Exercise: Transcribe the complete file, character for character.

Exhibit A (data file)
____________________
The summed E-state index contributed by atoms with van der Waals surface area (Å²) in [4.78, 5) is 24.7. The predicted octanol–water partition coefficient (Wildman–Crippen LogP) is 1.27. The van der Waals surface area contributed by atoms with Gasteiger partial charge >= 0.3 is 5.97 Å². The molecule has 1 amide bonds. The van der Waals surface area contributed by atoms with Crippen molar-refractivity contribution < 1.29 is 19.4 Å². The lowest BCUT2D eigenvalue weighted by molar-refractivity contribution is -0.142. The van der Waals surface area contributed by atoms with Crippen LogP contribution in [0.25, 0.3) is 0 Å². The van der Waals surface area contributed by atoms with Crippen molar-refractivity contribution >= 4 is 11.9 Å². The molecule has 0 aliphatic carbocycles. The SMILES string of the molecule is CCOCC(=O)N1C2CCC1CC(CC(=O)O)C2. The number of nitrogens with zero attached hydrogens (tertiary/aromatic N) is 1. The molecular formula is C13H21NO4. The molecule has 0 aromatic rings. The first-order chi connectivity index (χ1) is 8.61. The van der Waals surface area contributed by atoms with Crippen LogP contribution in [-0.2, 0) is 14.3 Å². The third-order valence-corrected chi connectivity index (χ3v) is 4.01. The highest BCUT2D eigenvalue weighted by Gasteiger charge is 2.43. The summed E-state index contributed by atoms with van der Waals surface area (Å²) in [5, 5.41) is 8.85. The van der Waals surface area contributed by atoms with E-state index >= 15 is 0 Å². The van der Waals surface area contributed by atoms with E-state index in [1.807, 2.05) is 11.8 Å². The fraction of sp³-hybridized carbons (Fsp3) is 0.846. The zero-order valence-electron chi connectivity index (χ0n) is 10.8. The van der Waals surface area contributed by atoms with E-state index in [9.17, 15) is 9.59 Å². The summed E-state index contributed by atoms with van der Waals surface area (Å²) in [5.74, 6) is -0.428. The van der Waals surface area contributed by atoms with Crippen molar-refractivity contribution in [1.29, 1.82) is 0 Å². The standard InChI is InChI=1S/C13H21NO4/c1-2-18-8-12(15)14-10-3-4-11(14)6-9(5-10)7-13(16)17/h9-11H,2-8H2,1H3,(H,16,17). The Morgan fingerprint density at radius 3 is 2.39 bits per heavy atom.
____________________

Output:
The summed E-state index contributed by atoms with van der Waals surface area (Å²) in [4.78, 5) is 24.7. The predicted octanol–water partition coefficient (Wildman–Crippen LogP) is 1.27. The van der Waals surface area contributed by atoms with Gasteiger partial charge >= 0.3 is 5.97 Å². The molecule has 1 amide bonds. The van der Waals surface area contributed by atoms with Crippen molar-refractivity contribution < 1.29 is 19.4 Å². The lowest BCUT2D eigenvalue weighted by molar-refractivity contribution is -0.142. The van der Waals surface area contributed by atoms with Crippen LogP contribution in [0.25, 0.3) is 0 Å². The van der Waals surface area contributed by atoms with Crippen molar-refractivity contribution >= 4 is 11.9 Å². The molecule has 0 aliphatic carbocycles. The SMILES string of the molecule is CCOCC(=O)N1C2CCC1CC(CC(=O)O)C2. The number of nitrogens with zero attached hydrogens (tertiary/aromatic N) is 1. The molecular formula is C13H21NO4. The molecule has 0 aromatic rings. The first-order chi connectivity index (χ1) is 8.61. The van der Waals surface area contributed by atoms with Crippen LogP contribution in [-0.2, 0) is 14.3 Å². The third-order valence-corrected chi connectivity index (χ3v) is 4.01. The highest BCUT2D eigenvalue weighted by Gasteiger charge is 2.43. The summed E-state index contributed by atoms with van der Waals surface area (Å²) in [5, 5.41) is 8.85. The van der Waals surface area contributed by atoms with E-state index >= 15 is 0 Å². The van der Waals surface area contributed by atoms with E-state index in [1.807, 2.05) is 11.8 Å². The fraction of sp³-hybridized carbons (Fsp3) is 0.846. The zero-order valence-electron chi connectivity index (χ0n) is 10.8. The van der Waals surface area contributed by atoms with E-state index in [9.17, 15) is 9.59 Å². The summed E-state index contributed by atoms with van der Waals surface area (Å²) in [5.74, 6) is -0.428. The van der Waals surface area contributed by atoms with Crippen molar-refractivity contribution in [1.29, 1.82) is 0 Å². The standard InChI is InChI=1S/C13H21NO4/c1-2-18-8-12(15)14-10-3-4-11(14)6-9(5-10)7-13(16)17/h9-11H,2-8H2,1H3,(H,16,17). The Morgan fingerprint density at radius 3 is 2.39 bits per heavy atom.